“With all due respect,” Ptacek said to the superintendent, “the hard part for me with that procedure is that the first time they will hear the update will be on March 3 and anybody who wants to speak and give public input will have to react on the spot.”

The district’s data will not be significantly different, Pontrelli said. It will be the data shared at past listening and board sessions.

“Any suggestions that would come up during the meetings previous to that, we’ve looked through all those lenses, and to be honest with you,  the suggestions we have received have not,” Pontrelli said. “This is complex, there’s a lot of things that have to be met for this.”

Board Member Paula O’Loughlin said that community engagement is something the board has heard a lot about in the last two months, and encouraged the administration to look for ways to “genuinely and authentically” engage the community.

Since Dec. 17, O’Loughlin said she has spoken with more than 100 people in one-to-one meetings, and from those conversations, she has gleaned a lot of different ideas and suggestions.

O’Loughlin went on to share some of those ideas, ranging from closing other elementary schools and adding walls to Stonebridge and Rutherford to cutting sports and music districtwide and foregoing the construction of a community center at Pony Stadium.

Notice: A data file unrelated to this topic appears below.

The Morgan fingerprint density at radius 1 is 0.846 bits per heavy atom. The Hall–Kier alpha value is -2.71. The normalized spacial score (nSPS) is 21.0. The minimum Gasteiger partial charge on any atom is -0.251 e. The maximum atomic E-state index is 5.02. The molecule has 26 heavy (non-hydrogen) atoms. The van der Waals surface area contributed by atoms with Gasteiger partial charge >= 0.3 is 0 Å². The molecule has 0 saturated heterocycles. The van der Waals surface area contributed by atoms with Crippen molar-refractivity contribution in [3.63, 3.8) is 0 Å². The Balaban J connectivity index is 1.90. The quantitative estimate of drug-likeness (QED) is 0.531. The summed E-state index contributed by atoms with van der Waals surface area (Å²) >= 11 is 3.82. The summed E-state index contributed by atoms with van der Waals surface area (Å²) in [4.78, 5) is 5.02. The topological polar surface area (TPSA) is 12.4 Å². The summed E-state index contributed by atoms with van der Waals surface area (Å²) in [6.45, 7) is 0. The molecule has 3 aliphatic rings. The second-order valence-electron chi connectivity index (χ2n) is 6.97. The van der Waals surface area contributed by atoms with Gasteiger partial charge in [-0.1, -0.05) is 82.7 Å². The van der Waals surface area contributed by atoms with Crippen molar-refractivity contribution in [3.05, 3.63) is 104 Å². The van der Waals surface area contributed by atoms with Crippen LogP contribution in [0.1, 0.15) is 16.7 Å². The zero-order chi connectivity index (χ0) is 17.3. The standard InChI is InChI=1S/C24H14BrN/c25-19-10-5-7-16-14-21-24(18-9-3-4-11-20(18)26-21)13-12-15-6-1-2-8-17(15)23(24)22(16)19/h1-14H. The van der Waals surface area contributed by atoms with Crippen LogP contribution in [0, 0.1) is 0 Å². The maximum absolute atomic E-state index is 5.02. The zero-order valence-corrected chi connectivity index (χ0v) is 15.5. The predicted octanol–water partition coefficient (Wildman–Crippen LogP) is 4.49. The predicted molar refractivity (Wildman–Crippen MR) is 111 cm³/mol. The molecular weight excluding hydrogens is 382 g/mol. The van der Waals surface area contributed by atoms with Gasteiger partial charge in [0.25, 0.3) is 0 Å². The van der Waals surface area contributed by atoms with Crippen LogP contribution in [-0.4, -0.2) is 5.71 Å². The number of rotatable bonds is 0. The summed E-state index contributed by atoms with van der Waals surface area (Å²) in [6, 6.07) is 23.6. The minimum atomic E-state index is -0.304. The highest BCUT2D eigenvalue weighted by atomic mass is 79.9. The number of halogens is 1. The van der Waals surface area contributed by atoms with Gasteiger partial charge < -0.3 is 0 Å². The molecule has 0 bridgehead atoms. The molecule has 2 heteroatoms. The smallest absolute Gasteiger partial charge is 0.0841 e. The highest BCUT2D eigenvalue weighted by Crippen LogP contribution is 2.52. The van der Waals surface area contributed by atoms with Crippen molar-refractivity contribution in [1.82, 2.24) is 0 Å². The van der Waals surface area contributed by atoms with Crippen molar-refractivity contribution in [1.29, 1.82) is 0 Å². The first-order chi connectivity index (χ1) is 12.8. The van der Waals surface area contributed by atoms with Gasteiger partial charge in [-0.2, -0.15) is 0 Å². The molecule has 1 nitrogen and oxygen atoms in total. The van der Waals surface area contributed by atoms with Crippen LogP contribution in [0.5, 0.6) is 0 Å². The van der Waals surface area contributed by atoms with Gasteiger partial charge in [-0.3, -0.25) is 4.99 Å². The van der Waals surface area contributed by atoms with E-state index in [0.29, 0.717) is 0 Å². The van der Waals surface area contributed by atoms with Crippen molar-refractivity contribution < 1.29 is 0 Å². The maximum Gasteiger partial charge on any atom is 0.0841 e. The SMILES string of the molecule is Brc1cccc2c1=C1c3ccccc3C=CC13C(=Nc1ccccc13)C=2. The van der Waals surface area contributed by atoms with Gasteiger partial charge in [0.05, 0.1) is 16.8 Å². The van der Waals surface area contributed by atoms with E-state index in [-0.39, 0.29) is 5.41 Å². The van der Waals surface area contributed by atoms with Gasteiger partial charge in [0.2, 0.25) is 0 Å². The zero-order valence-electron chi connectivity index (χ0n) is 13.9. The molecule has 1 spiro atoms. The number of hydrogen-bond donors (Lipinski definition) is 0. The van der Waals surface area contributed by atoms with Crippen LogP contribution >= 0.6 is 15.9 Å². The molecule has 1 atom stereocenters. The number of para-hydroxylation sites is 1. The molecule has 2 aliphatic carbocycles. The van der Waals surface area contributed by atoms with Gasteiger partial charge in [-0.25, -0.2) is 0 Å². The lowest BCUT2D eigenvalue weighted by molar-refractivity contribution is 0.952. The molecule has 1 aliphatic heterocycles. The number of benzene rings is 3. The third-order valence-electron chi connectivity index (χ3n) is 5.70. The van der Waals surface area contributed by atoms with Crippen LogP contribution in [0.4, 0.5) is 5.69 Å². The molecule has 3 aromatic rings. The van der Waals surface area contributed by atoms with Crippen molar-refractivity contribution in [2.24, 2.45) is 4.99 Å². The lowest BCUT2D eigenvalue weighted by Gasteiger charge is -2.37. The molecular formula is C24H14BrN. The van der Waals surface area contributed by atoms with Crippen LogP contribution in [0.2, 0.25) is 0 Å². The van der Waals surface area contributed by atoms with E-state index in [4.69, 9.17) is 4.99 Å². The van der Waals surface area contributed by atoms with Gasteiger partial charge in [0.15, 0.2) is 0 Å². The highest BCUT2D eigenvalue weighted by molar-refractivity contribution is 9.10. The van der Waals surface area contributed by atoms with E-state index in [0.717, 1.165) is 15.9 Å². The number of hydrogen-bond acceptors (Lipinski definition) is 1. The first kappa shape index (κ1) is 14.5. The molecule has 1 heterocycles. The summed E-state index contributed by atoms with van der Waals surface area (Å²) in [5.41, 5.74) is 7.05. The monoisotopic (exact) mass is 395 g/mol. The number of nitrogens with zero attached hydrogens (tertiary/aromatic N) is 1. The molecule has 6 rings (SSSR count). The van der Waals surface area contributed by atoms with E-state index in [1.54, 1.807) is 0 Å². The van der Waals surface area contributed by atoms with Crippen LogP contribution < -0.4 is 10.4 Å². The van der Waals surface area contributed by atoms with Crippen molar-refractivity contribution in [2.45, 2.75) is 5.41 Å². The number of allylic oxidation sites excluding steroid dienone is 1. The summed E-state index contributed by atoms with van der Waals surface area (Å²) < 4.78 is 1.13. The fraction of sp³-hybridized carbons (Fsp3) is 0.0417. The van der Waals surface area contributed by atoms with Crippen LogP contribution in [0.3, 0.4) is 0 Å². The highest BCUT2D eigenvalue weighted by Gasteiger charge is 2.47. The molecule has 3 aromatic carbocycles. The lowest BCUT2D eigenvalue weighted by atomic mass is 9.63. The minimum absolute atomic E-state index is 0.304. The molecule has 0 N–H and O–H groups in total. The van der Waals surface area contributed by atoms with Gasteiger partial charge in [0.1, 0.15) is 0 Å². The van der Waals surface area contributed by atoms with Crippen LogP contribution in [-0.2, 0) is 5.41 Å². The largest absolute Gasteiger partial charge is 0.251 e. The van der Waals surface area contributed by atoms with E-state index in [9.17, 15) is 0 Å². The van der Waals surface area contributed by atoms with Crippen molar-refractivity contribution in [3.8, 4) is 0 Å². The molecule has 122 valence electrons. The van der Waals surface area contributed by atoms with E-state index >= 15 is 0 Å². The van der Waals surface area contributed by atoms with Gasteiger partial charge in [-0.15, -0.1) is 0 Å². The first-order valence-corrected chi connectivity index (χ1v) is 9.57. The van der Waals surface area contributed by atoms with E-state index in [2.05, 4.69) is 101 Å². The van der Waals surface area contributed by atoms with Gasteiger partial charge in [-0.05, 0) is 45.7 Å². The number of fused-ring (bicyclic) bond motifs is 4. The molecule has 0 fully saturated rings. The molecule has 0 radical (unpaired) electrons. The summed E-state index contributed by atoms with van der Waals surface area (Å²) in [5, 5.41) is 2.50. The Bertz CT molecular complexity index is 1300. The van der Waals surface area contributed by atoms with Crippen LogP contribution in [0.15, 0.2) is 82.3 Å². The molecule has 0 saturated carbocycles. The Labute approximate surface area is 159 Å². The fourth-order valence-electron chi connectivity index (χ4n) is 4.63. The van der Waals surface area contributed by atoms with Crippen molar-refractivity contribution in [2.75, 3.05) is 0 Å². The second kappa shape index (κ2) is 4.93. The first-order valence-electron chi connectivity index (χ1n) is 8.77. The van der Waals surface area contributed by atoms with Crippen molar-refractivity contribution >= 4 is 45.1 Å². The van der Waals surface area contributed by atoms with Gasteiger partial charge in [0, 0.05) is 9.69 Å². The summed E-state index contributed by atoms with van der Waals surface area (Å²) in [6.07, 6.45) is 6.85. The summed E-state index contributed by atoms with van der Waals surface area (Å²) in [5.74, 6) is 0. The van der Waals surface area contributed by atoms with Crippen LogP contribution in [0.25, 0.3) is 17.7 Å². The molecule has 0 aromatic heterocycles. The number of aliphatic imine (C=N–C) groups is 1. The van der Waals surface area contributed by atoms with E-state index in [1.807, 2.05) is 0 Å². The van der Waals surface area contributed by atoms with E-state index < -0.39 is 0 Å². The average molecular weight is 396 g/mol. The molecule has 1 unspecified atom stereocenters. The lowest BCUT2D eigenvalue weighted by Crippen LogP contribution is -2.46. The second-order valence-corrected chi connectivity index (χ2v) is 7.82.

“I know, superintendent, you have said you are very open to any considerations and proposals and alternatives that your team may not have unearthed before,” O’Loughlin said. “Many of the public’s suggestions acknowledge the inequities and financial issues the district faces … some are partisan and divisive in nature, but it is important to bring the ideas to the board so the community can provide feedback.”

Board Member Amy Burback said she hears a desire for resolution, but said sometimes “we’re asked to pause.”

The “divisiveness and deep divide” in the community is not caused by BOLD, but by personal choices, Burback said. “We can choose to exercise kindness and gentleness or we can choose outrage and acrimony.”

Board Chair George Hoeppner spoke of collaboration and his deep family history in education in the valley. Hoeppner said he doesn’t apologize for the fact that his experiences in education impact his perspective as a board member.

When weighing how he would vote on delaying the vote on BOLD, Hoeppner recalled an email he received from one of his former students, Lindsay Berger, who wrote: “Show us a challenge, and allow us to collaborate and create better alternatives, together.”

Hoeppner said he supports the delay of a BOLD vote so the board can:

  • continue to study how ideas will positively impact all students;
  • continue to ask clarifying questions about improving programming;
  • continue to review the district’s capacity issues;
  • encourage the superintendent to continue her study, collaboratively; and
  • to see how BOLD may positively impact district finances.

Quoting another email he recently received, Hoeppner closed the discussion saying:

“When there is a problem to solve, the secret is to gang up on the problem, not on each other. Perhaps we should take that advice.”